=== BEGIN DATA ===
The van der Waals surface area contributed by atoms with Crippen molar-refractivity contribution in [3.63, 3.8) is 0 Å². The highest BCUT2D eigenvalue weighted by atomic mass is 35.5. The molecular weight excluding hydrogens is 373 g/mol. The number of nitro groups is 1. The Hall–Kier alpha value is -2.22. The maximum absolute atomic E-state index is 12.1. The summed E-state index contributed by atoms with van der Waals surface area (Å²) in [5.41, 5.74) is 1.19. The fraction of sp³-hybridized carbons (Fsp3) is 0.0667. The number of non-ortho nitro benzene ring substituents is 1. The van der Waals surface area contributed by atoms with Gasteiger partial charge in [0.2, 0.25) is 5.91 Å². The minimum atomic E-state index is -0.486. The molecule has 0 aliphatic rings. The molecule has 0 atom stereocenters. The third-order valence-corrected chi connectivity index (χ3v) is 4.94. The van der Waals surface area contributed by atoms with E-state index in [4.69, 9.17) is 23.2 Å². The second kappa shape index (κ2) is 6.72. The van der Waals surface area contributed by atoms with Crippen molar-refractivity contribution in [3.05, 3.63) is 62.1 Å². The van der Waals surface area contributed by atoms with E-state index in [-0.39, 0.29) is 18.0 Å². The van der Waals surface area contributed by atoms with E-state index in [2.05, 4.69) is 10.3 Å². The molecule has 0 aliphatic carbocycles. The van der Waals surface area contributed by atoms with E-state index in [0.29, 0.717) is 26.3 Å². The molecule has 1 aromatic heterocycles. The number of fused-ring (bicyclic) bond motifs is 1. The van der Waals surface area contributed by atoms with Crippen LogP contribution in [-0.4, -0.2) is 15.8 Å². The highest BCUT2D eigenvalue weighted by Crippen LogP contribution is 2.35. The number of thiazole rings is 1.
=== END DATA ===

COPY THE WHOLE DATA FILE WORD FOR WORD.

The van der Waals surface area contributed by atoms with Crippen molar-refractivity contribution in [3.63, 3.8) is 0 Å². The highest BCUT2D eigenvalue weighted by atomic mass is 35.5. The molecular weight excluding hydrogens is 373 g/mol. The number of nitro groups is 1. The Hall–Kier alpha value is -2.22. The maximum absolute atomic E-state index is 12.1. The summed E-state index contributed by atoms with van der Waals surface area (Å²) in [5.41, 5.74) is 1.19. The fraction of sp³-hybridized carbons (Fsp3) is 0.0667. The number of non-ortho nitro benzene ring substituents is 1. The van der Waals surface area contributed by atoms with Gasteiger partial charge in [0.2, 0.25) is 5.91 Å². The minimum atomic E-state index is -0.486. The molecule has 0 aliphatic rings. The molecule has 0 atom stereocenters. The third-order valence-corrected chi connectivity index (χ3v) is 4.94. The van der Waals surface area contributed by atoms with E-state index in [4.69, 9.17) is 23.2 Å². The second kappa shape index (κ2) is 6.72. The van der Waals surface area contributed by atoms with Crippen molar-refractivity contribution in [3.05, 3.63) is 62.1 Å². The van der Waals surface area contributed by atoms with E-state index in [-0.39, 0.29) is 18.0 Å². The van der Waals surface area contributed by atoms with E-state index in [2.05, 4.69) is 10.3 Å². The molecule has 0 aliphatic carbocycles. The van der Waals surface area contributed by atoms with E-state index in [0.29, 0.717) is 26.3 Å². The molecule has 1 aromatic heterocycles. The number of fused-ring (bicyclic) bond motifs is 1. The van der Waals surface area contributed by atoms with Crippen LogP contribution in [-0.4, -0.2) is 15.8 Å². The highest BCUT2D eigenvalue weighted by Crippen LogP contribution is 2.35. The number of thiazole rings is 1.